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Domestic violence survivors seek emergency housing through Las Vegas nonprofit amid increase calls for service

Published: Mar. 8, 2022 at 7:19 PM PST|Updated: Mar. 14, 2022 at 5:23 AM PDT
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LAS VEGAS, Nev. (FOX5) - Within the last year and a half, Southern Nevadans have escaped violent situations at home, according to the nonprofit SafeNest.

SafeNest CEO Liz Ortenburger said they are spending more money per month than in year’s past on the group’s confidential hotel program. She said they are spending roughly $30,000 a month in hotel bills to covertly house domestic violence survivors.

“It’s been the last year and a half that we’ve seen an explosion in the hotel and the need, the overall need for housing, for shelter,” Ortenburger said.

SafeNest prioritizes these hotel room reservations for domestic violence survivors who are at greatest risk and need immediate, emergency, temporary housing.

The stressors of the pandemic, Ortenburger said, have been putting Southern Nevadans at greater risk for domestic violence.

“80% of the domestic violence for the state is happening inside Clark County. So we were already at high levels, but then you add these layers and layers and layers of stress on top of that, and you have an entire population that’s prone to using violence that’s all set off at the same time,” she said.

Ortenburger urges anyone to reach out for help, and encouraged loved ones or abusers to do so.

The news comes as the Las Vegas Metropolitan Police Department said they went out on nearly 69,416 domestic-related calls in 2021. That’s higher than the years prior: 63,682 in 2020 and 65,335 in 2019, according to police.

We spoke with Elynne Greene, manager of the Victim Services Unit at the Las Vegas Metropolitan Police Department, about why she thinks this is.

“You’re still seeing a lot of people working remotely, so now you’re starting to hear the noise next door. We’ve educated the community, if you see something say something. It’s not just about terrorism. It’s about what’s happening in our own community,” Greene said.

Ortenburger said the key is reaching out for help and involving people who can do just that.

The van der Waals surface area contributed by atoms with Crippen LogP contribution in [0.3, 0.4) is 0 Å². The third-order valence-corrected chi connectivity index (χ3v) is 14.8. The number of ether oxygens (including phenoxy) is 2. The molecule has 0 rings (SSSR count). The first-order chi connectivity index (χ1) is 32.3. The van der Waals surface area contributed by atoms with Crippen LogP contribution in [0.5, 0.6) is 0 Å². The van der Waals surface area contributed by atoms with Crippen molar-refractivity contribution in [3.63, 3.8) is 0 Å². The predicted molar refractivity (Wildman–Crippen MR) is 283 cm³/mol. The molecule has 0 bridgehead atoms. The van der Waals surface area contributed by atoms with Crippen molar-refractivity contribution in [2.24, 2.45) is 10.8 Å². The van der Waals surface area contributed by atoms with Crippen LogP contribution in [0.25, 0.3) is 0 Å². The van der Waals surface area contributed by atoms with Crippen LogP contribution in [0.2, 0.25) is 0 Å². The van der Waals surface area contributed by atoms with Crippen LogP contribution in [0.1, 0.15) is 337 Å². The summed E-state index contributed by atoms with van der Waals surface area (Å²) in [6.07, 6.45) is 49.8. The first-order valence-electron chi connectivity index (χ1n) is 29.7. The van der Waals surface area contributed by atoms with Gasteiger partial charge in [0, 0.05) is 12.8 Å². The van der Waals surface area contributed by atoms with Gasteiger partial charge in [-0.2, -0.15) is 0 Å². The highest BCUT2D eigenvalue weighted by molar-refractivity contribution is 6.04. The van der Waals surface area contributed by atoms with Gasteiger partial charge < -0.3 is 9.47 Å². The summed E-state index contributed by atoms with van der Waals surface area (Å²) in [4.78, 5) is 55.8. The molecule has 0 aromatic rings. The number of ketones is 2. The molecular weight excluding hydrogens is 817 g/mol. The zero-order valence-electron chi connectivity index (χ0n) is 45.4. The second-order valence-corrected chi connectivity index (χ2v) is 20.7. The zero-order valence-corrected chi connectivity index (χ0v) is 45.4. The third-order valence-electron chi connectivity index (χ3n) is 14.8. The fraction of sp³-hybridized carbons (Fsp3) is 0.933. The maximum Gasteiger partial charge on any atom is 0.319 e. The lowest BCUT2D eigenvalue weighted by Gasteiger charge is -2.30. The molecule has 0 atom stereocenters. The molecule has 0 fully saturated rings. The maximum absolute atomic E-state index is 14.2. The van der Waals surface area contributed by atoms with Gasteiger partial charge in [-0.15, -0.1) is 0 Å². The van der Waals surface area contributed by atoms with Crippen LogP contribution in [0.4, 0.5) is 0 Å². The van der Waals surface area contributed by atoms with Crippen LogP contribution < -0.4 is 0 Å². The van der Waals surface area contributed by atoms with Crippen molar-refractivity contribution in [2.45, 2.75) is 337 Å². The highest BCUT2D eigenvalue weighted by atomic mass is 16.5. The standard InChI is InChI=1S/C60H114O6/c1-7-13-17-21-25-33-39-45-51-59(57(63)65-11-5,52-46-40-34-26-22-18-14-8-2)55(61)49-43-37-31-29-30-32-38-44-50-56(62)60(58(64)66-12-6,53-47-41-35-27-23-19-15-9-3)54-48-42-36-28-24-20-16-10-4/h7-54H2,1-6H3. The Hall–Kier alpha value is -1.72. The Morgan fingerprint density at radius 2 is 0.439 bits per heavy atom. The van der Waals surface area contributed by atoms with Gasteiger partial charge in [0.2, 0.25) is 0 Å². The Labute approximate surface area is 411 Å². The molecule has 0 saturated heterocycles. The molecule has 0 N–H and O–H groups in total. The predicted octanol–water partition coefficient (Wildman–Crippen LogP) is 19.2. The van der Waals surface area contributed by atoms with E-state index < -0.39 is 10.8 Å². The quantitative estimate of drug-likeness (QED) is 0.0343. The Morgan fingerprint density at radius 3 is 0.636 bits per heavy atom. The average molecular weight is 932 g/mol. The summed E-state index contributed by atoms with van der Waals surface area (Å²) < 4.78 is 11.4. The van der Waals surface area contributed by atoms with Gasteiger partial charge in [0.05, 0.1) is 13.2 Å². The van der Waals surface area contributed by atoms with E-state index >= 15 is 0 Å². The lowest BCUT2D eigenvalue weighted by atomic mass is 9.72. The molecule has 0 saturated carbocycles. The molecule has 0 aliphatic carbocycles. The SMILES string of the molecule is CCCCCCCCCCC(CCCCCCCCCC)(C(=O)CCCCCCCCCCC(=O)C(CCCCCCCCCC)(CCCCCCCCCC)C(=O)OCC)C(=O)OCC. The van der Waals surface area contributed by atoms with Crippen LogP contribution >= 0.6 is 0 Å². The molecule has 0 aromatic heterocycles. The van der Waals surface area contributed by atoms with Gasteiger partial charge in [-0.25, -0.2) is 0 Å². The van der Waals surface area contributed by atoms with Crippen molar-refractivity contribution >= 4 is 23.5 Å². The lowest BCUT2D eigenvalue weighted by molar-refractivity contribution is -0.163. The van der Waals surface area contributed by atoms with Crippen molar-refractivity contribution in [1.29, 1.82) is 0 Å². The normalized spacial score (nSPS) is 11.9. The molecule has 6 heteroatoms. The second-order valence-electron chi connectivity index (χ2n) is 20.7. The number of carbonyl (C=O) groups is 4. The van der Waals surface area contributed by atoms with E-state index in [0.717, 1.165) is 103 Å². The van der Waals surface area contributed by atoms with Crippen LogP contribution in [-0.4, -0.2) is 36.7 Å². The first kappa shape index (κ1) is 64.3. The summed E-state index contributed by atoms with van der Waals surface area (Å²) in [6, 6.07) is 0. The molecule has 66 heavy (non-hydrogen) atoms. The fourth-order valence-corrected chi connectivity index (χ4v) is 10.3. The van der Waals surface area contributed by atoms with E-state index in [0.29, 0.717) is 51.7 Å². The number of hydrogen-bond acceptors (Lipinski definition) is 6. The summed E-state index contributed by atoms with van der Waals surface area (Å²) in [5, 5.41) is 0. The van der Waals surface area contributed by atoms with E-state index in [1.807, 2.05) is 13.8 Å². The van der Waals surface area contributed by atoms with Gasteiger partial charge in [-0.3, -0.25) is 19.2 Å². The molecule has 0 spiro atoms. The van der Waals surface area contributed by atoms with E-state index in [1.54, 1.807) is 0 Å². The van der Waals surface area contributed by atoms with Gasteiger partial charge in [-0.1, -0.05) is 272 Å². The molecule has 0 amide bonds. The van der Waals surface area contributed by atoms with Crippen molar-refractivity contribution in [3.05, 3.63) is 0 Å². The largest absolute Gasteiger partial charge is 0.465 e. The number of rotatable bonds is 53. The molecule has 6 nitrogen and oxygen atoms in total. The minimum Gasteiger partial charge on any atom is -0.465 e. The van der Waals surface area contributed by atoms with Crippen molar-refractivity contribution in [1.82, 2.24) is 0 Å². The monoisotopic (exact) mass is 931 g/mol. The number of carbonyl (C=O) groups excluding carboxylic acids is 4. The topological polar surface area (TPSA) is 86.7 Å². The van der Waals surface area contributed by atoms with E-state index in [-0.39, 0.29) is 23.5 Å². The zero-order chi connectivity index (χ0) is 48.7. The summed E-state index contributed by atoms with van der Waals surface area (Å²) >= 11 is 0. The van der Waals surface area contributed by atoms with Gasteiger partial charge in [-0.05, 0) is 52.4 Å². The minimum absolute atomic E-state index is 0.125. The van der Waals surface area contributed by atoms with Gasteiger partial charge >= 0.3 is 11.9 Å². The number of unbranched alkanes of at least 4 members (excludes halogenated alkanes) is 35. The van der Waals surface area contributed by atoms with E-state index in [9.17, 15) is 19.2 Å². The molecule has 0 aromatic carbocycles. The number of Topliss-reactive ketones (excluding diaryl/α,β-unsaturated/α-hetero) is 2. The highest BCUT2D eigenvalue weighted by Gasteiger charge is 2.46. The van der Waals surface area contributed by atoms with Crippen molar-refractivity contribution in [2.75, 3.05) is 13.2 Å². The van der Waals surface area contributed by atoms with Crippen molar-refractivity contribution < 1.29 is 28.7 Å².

“But this can end before police are called. This can end before somebody’s in jail, or going through a legal process, or a victim is in the hospital. This can end by friends or family saying, ‘I heard what you said about your wife or your girlfriend or your husband or your family or your uncle,’ or -- whatever your dynamics are. ‘That language doesn’t have a place here. I want to support you and help you. What is it that you need from me to support you in this relationship, because what I won’t condone, is that.’”

Typically, school staff will be the first to notice if a child is coming from a home where abuse is happening.

But even though schools are back in-person, Greene said with the pandemic’s disruptions and related stressors, she believes it has become more difficult than in year’s past for teachers to notice or identify different behavior in kids.

“Little Johnny is suddenly acting different, but with all of these stressors, we can’t say little Johnny is acting different because something is going on at home. We now have, ya know, war, and escalating economic concerns, and we’re still recovering from the pandemic; so there’s so many factors, that it becomes really difficult even for the educators, that are finally face-to-face with their students, to identify what’s going on,” said Greene.

That’s why she said it’s important for the community as a whole to pay attention to warning signs, and look after children and others, during this turbulent time.

Metro’s domestic violence services unit can be reached at (702) 828-4451. People who reach out, Greene said, will not be required to write an arrest report unless they’d like to.

SafeNest has a 24/7 hotline, (702) 646-4981, that can be reached via phone or text.